On The Charts
I have gushed before about The National’s Matt Berninger and his deep baritone voice and their songs with highly literate and intimate, if a bit self-absorbed, lyrics. The two albums of the Brooklyn-based band that I like—Alligator and Boxer—do routine overtime on my playlists. I like the sad (yet not soppy) undertone in many of their songs and the nice dose of intellectualism and wit. It would be fair enough to say The National is among my favourite bands.
So when I heard that the band was releasing a new album (titled High Violet) next month, I was naturally excited. Then I got hold of a sample mp3 of one of the songs from the new album, free off the band’s website. The track, Bloodbuzz Ohio, has everything that I’ve grown used to expect from The National: Berninger’s deep, moody vocals, sadness and wistfulness. So, I can’t wait for the new album, details of which are out, by the way: 11 songs, to be released on the 4AD label, an independent British label.
Not being much of a country or folk aficionado, I hadn’t heard much of John Prine, the 63-year-old singer-songwriter who, as I recently discovered, (still) writes marvelous songs. I discovered Prine’s music from a single track called Bruised Orange sung by, not Prine, but by Justin Vernon. Now, Vernon is a familiar name, well-known as the frontman for Bon Iver, the band that has released two albums, For Emma, Forever Ago (a full-length) and Blood Bank (an EP). For the first, if my memory serves me right, Vernon shut himself up in a remote cabin for four months (a broken relationship may have had something to do with it) and wrote songs in near-isolation. The songs, as you may have guessed, were sad ones. Blood Bank, the four-song EP was less sad, had more instrumentation and, well, I thought, was less depressing to listen to. I like Bon Iver but sometimes when his vocals turn falsetto, it can get a bit trying, particularly if you’re not going through any emotional crisis yourself!
So when I heard the track called Bruised Orange, delivered in non-falsetto, by Vernon, it was a pleasant surprise. Of course, Prine’s excellent lyrics made a difference (My heart’s in the ice house come hill or come valley/Like a long ago Sunday when I walked through the alley/On a cold winter’s morning to a church house/just to shovel some snow. /I heard sirens on the train track howl naked gettin’ nuder,/An altar boy’s been hit by a local commuter/ just from walking with his back turned/ to the train that was coming so slow). Bruised Orange is from an album called Broken Hearts and Dirty Windows: The Songs of John Prine that has contributions from various people as a tribute to Prine. At least that’s what I’ve been able to gather. Whether the album is out or is to be launched soon, I have no idea despite having trawled the Net to find out. In any case, listening to Bruised Oranges has led me to try and discover more John Prine. There are a lot of his albums to choose from, given his fairly long active career. If, like me, you’re a noob, I’d recommend Fair & Square (2005).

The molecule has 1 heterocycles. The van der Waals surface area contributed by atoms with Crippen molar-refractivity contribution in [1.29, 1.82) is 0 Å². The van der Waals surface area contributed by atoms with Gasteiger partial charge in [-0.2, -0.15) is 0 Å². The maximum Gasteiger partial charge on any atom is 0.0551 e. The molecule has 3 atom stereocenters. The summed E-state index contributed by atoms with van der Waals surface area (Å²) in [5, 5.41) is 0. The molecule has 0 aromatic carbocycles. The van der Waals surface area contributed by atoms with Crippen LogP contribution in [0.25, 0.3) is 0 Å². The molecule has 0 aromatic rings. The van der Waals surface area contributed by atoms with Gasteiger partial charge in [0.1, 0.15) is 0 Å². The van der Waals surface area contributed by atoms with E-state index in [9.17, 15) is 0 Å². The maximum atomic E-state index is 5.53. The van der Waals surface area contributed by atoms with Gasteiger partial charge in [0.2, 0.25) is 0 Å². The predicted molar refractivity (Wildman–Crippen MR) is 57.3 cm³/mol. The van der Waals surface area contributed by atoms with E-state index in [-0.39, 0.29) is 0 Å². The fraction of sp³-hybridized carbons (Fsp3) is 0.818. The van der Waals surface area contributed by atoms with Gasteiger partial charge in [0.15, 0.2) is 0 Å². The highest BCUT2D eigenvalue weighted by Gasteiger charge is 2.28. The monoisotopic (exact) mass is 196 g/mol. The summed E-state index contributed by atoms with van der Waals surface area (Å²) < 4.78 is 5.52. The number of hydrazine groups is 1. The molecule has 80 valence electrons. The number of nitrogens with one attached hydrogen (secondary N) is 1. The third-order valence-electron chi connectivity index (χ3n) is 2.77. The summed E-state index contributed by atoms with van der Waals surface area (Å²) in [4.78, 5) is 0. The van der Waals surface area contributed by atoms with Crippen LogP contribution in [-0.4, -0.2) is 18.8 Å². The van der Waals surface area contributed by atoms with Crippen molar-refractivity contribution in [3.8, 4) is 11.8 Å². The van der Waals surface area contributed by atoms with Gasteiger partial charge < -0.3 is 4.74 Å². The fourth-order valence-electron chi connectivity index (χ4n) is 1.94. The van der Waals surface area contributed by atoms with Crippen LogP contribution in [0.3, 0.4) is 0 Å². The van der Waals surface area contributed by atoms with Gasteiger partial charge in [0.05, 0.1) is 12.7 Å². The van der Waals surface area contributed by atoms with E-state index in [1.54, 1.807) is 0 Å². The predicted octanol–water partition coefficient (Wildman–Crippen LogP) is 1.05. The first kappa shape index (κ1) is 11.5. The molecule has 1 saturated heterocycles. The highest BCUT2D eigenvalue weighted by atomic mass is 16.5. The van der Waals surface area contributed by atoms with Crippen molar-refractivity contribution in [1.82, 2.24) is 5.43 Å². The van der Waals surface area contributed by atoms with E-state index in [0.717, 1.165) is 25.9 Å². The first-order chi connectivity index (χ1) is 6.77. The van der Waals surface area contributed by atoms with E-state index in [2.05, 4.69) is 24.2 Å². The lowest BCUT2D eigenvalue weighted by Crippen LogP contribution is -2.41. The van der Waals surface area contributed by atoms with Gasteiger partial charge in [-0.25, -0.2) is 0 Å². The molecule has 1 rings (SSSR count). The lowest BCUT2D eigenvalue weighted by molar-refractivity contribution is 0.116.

The other band whose new album I’m waiting for are The New Pornographers. The Canadian indie supergroup—if there can be something like that—has at its core Dan Bejar (from the indie band, Destroyer), Carl Newman (of Zumpano) and indie singer-songwriter, Neko Case. The first Pornographers’ album I’d heard was Twin Cinema (2005), a delightful, witty and uplifting piece of work that was experimental as well as rooted in rock traditions. Two years later, they released Challengers, which was as good as Twin Cinema. And now, after a three-year break, a new album, Together, is on its way. I heard a track from Together (due out next month) called The Crash Years, which, in keeping with a practice that bands are adopting increasingly, was released as a sneak preview and going by what it sounds like, I’ll buy the album for sure.
Three to Tango:
- The Best of March Compilation: I know it’s April already but here there are some indie music gems from last month’s releases.
- Records, Speed, Glue & Shinki: Care for some 1970s psychedelic rock from Japan? Check this band out. Oh, and Chen Shinki was considered a Japanese Jimi Hendrix!
- Deer Tick: You’ve read here about this Rhode Island band that makes blues and folk sound grungy, right? Here’s a new track called Twenty Miles from them.